“Good,” he says, sweeping past me. “we’re decided.”

Yorn looks a little relieved that we’re leaving. Randalin, predictably, looks annoyed. Baphen is busily eating a duck egg while several other generals are deep in conversation about how many of the low Courts will bring boats and what that means for their maps.

In the hall, I am forced to walk faster to catch up with Cardan. “You don’t even know where we’re going.”

He pushes black curls away from his face. “Fand, where are we going?”

The knight looks miserable but answers. “To Hollow Hall.”

“Ah,” he says. “Then I am already proven useful. You will need me to sweet-talk the door.”

Hollow Hall belonged to Cardan’s eldest brother, Balekin. Considered to be the most influential of the Grackles—a faction of the High Court most interested in feasts, debauchery, and excess—Balekin was famous for the wildness of his revels. He tricked mortals into serving him, glamouring them so they remembered only what he wanted them to remember. He was awful, and that was before he led a bloody coup against the rest of his family in a bid for the throne.

He’s also the person who raised Cardan.

As I consider all this, Cardan sends Fand off to have the royal coach brought around. I want to protest that I can ride, but I am not so healed yet that I am sure I should. A few minutes later, I am being handed up into a beautifully outfitted royal carriage, with embroidered seats in a pattern of vines and beetles. Cardan settles himself opposite me, leaning his head against the window frame as the horses begin to run.

As we leave the palace, I realize it is later than I thought. Dawn is threatening on the horizon. My long sleep has given me a distorted view of time.

I wonder at Taryn’s message. what possible reason could she have for bringing me to Balekin’s estate? Could it have something to do with Locke’s death?

Could it be another betrayal?

Finally, the horses come to a stop. I climb from the carriage as one of the guards jumps down from the front to properly hand me down. He looks flummoxed to find me already standing beside the horses, but I hadn’t thought to wait. I am not used to being royalty and worry that I will not get used to it.

Cardan emerges, his gaze going to neither me nor the guard, but to Hollow Hall itself. His tail lashes the air behind him, showing all the emotion that’s not on his face.

Covered in a heavy coat of ivy, with a crooked tower and pale and hairy roots hanging from its balconies, this was once his home. I witnessed Cardan’s being whipped by a human servant at Balekin’s direction. I am sure far worse things happened there, although he has never spoken of them.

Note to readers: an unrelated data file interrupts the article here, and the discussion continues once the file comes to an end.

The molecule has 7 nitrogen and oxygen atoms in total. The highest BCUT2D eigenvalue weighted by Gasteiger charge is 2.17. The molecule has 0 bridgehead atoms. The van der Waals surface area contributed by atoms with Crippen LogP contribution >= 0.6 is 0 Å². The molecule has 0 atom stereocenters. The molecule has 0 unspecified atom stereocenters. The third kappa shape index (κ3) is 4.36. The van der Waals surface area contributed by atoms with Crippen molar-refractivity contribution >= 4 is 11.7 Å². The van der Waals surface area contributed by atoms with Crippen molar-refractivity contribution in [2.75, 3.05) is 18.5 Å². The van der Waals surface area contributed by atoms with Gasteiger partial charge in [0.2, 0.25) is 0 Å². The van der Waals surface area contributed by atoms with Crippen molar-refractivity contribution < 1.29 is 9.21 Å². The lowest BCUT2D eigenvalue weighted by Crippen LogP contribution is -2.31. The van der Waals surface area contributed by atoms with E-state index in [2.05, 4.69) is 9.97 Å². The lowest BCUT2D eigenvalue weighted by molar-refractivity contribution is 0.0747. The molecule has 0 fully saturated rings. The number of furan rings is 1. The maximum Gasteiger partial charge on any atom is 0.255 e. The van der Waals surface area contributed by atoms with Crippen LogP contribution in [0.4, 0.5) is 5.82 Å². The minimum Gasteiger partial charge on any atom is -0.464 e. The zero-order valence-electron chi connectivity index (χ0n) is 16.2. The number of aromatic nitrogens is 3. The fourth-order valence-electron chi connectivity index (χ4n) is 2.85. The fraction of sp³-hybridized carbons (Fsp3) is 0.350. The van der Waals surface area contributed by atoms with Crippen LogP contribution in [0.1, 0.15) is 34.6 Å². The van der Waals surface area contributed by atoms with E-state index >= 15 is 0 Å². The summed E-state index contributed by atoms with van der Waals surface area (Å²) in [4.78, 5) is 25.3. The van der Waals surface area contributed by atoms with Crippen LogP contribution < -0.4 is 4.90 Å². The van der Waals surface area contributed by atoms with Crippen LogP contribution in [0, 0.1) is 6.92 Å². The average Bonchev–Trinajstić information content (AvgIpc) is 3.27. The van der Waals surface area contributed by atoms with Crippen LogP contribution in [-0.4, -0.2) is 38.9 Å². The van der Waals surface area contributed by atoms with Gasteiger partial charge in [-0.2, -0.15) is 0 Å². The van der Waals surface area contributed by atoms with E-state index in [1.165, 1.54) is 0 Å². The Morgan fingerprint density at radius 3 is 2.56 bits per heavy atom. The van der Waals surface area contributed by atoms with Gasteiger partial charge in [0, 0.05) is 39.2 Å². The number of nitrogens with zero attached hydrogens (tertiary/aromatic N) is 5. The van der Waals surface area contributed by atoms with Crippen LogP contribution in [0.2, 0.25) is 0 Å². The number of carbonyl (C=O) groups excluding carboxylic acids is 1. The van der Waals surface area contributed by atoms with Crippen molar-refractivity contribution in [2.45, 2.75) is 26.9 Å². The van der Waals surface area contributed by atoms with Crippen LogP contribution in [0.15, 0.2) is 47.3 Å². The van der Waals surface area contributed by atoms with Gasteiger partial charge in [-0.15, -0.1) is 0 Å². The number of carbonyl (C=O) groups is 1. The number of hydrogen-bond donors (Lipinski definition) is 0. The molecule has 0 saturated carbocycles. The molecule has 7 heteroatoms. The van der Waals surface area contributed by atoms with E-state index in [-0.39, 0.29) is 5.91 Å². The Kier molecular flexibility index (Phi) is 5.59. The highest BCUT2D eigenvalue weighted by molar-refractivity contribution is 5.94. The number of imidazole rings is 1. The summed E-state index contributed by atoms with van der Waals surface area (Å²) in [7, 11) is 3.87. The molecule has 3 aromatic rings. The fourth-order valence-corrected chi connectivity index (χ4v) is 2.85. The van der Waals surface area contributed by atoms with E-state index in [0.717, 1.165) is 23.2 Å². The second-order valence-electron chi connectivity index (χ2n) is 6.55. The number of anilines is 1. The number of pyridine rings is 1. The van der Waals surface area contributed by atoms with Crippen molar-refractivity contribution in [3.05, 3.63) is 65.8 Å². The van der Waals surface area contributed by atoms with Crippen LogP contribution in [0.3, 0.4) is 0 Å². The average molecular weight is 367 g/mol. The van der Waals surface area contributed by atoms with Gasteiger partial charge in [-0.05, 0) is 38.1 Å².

I rub my thumb over the stub of my missing finger top, bitten off by one of Madoc’s guards, and realize abruptly that if I told Cardan about it, he might understand. Maybe more than anyone, he’d comprehend the odd mingling of fear and shame I feel—even now—when I think of it. For all our conflicts, there are moments when we understand each other entirely too well.

“why are we here?” he asks.

“This is where Taryn wanted to meet,” I say. “I didn’t think she even knew the place.”

“She doesn’t,” Cardan says.

The polished wood door is still carved with an enormous and sinister face, still flanked with lanterns, but sprites no longer fly in desperate circles within. A soft glow of magic emanates instead.

“My king,” the door says fondly, its eyes opening.

Cardan smiles in return. “My door,” he says with a slight hitch in his voice, as though perhaps everything about returning here feels strange.

“Hail and welcome,” it says, and swings wide.

“Is there a girl like this one inside?” he asks, indicating me. “Yes,” says the door. “Very like. She’s below, with the other.” “Below?” I say as we walk into the echoing hall.

“There are dungeons,” Cardan says. “Most Folk thought they were merely decorative. Alas, they were not.”

“why would Taryn be down there?” I ask, but to that, he has no answer. we go down, the royal guard ahead of me. The basement smells strongly of earth. The room we enter contains little, only some furniture that seems unsuitable for sitting upon and chains. Big braziers burn brightly enough to heat my cheeks.

Taryn sits beside an oubliette. She is dressed simply, a cloak over her shift, and without the grandeur of clothes and hair, she looks young. It frightens me to think I might look that young, too.

when she sees Cardan, she pushes herself to her feet, one hand moving to her belly protectively. She sinks into a low curtsy.